September 8, 2008
[Editor’s note: This is John Reinan’s weekly marketing column for MinnPost. To see the original, go to http://tinyurl.com/59x9es.]
As the marketing noise from the Republican National Convention dies down, I want to take a moment to remember a quieter message that was delivered during the gathering.
On the grounds of the state Capitol, rows of boots memorialized the ultimate price paid by more than 300 fighting men and women from five Midwestern states: Minnesota, Iowa, Wisconsin, North Dakota and Illinois.
On green grass under a patchy blue sky, with the glorious golden horses of the Capitol dome as a backdrop, the display by the American Friends Service Committee was powerful and moving.
A few blocks away, downtown St. Paul was a mass of parties and protests, a gigantic exercise in political gamesmanship. But here among the ranks of polished, black boots, each bearing the name of a fallen soldier, was a reminder that the actions of our political system have real consequences. Some boots were decorated with flowers, small flags or stuffed animals; others stood alone, stark and shiny.
“A visual display sometimes speaks to people on a different level,” said Emily Knight of Minneapolis, who worked with the Friends’ Chicago office to coordinate the event. “I would say this is not a political message; it’s a silent witness for peace.”
I don’t doubt her sincerity, but I also don’t doubt that a message of peace has always been political, especially when the nation is not actually at peace.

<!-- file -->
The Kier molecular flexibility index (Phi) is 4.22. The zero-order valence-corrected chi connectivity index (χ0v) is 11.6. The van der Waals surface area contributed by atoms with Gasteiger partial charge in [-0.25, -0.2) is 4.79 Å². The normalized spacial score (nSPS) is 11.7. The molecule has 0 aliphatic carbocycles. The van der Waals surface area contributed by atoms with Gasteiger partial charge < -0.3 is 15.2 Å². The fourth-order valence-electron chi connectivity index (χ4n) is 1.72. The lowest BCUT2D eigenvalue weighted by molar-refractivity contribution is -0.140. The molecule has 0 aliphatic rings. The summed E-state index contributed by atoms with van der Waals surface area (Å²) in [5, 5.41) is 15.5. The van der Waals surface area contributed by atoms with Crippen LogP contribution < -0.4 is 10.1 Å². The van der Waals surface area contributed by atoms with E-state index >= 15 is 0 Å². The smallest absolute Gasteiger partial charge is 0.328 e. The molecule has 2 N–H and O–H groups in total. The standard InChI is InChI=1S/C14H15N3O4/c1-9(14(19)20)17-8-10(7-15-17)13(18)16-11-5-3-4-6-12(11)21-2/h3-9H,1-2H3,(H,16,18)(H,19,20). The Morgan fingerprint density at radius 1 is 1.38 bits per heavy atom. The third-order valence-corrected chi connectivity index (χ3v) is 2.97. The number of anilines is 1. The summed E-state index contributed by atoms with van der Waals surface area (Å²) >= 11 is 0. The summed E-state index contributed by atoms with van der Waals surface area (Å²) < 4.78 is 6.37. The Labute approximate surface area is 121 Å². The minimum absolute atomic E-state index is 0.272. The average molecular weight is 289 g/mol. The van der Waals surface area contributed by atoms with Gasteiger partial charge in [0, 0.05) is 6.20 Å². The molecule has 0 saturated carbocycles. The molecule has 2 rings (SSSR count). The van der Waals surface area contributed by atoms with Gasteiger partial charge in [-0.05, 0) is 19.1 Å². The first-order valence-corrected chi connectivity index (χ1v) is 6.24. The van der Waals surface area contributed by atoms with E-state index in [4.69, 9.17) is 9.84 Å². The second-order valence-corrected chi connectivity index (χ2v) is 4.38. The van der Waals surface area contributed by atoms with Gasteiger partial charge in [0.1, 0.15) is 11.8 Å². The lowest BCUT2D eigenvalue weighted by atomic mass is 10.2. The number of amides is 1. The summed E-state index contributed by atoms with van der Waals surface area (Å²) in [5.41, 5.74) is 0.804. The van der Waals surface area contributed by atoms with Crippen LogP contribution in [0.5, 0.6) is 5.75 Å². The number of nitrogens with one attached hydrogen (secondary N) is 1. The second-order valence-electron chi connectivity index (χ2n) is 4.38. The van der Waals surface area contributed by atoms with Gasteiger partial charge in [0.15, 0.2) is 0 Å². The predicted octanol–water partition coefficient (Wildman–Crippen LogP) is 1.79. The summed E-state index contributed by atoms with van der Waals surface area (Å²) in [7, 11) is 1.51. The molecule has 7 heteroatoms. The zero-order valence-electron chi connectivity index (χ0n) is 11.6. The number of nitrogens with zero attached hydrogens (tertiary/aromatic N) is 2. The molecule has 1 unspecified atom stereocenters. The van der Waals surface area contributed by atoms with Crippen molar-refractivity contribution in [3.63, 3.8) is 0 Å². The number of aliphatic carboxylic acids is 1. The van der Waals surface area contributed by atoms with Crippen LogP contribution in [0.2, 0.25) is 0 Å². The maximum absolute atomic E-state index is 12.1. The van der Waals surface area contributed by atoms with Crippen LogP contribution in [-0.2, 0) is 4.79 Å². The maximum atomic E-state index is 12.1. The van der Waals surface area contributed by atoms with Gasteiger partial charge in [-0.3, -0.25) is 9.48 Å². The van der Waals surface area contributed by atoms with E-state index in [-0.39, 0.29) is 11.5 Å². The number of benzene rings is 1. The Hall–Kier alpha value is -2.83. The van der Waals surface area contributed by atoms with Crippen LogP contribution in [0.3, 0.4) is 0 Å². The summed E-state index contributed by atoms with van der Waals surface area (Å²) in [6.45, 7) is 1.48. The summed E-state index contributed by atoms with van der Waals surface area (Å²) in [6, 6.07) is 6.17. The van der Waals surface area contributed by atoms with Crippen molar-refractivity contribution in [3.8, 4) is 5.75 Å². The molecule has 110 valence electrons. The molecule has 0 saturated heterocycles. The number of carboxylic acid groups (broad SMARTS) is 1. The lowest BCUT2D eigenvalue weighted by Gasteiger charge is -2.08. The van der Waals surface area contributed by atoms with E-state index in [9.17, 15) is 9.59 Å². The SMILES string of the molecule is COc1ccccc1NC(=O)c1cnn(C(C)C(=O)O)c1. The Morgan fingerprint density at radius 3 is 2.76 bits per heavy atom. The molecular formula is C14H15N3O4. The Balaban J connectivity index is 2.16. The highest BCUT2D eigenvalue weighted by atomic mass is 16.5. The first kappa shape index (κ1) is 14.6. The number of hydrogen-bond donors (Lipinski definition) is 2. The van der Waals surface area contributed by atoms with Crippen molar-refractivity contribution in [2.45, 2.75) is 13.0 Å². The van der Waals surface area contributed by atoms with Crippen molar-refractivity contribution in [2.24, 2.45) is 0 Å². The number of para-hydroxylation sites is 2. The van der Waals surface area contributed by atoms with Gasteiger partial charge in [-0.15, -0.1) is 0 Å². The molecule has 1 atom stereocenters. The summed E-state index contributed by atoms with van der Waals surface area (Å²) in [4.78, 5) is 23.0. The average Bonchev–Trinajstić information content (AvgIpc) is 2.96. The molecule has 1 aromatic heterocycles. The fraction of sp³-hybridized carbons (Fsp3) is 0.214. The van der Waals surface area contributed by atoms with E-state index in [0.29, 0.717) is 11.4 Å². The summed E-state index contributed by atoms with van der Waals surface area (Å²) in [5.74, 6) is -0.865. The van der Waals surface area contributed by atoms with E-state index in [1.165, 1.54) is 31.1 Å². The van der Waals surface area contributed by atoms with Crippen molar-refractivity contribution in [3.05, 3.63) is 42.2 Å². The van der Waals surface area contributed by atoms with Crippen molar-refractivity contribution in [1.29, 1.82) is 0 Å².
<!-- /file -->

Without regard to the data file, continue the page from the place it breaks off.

The event also memorialized Iraqi civilian deaths with circles of ordinary shoes, again bearing names and ages of the dead. As the father of a young child, it was especially heartbreaking for me to see a pair of tiny pink sneakers laid out in honor of a dead 1-year-old girl.
As the hour changed, Friends quietly read aloud the names of the fallen soldiers. Meanwhile, people filed silently past the “Gold Star boots.” Unlike the rows of boots on the grass — which were generic Army surplus items – the Gold Star boots were actually worn by fallen soldiers and donated by their families.
Battered, scuffed, caked with mud, their presence was a startling contrast to the polished, orderly display laid out in front of them. Moving as the main display was, the Gold Star boots and the personal mementos and messages accompanying them were a more searing reminder of the human cost of war.
During the convention, I saw every kind of event delivering every kind of message. But this is the one that’s stayed with me afterwards.